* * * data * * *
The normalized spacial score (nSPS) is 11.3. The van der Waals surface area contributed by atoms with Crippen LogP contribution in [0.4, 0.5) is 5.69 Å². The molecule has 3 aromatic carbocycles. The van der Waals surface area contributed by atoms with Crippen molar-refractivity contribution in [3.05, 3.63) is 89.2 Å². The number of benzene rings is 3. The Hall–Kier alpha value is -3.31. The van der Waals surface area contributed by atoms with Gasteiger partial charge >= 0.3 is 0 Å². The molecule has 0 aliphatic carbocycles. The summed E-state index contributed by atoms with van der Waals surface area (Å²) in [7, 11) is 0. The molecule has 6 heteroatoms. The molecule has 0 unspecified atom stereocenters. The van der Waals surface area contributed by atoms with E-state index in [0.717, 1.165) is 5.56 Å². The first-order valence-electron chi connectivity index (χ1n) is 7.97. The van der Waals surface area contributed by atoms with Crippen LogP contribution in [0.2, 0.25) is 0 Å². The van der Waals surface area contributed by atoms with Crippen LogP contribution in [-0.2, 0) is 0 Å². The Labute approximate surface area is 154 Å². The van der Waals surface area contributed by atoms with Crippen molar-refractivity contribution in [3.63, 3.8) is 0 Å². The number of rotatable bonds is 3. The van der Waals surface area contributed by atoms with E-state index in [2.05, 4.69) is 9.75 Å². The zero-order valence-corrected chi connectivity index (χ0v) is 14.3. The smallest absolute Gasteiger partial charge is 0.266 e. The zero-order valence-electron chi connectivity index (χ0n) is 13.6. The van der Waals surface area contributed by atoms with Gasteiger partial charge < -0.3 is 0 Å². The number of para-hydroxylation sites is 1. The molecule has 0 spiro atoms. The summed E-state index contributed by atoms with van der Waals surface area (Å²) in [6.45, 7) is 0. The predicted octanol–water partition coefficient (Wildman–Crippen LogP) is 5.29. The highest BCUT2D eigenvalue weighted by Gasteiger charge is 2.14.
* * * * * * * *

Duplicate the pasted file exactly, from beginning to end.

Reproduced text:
The normalized spacial score (nSPS) is 11.3. The van der Waals surface area contributed by atoms with Crippen LogP contribution in [0.4, 0.5) is 5.69 Å². The molecule has 3 aromatic carbocycles. The van der Waals surface area contributed by atoms with Crippen molar-refractivity contribution in [3.05, 3.63) is 89.2 Å². The number of benzene rings is 3. The Hall–Kier alpha value is -3.31. The van der Waals surface area contributed by atoms with Gasteiger partial charge >= 0.3 is 0 Å². The molecule has 0 aliphatic carbocycles. The summed E-state index contributed by atoms with van der Waals surface area (Å²) in [7, 11) is 0. The molecule has 6 heteroatoms. The molecule has 0 unspecified atom stereocenters. The van der Waals surface area contributed by atoms with E-state index in [0.717, 1.165) is 5.56 Å². The first-order valence-electron chi connectivity index (χ1n) is 7.97. The van der Waals surface area contributed by atoms with Crippen LogP contribution in [0.2, 0.25) is 0 Å². The van der Waals surface area contributed by atoms with Crippen LogP contribution in [-0.2, 0) is 0 Å². The Labute approximate surface area is 154 Å². The van der Waals surface area contributed by atoms with Crippen molar-refractivity contribution in [3.63, 3.8) is 0 Å². The number of rotatable bonds is 3. The van der Waals surface area contributed by atoms with E-state index in [2.05, 4.69) is 9.75 Å². The zero-order valence-corrected chi connectivity index (χ0v) is 14.3. The smallest absolute Gasteiger partial charge is 0.266 e. The zero-order valence-electron chi connectivity index (χ0n) is 13.6. The van der Waals surface area contributed by atoms with Gasteiger partial charge < -0.3 is 0 Å². The number of para-hydroxylation sites is 1. The molecule has 0 spiro atoms. The summed E-state index contributed by atoms with van der Waals surface area (Å²) in [6.45, 7) is 0. The predicted octanol–water partition coefficient (Wildman–Crippen LogP) is 5.29. The highest BCUT2D eigenvalue weighted by Gasteiger charge is 2.14.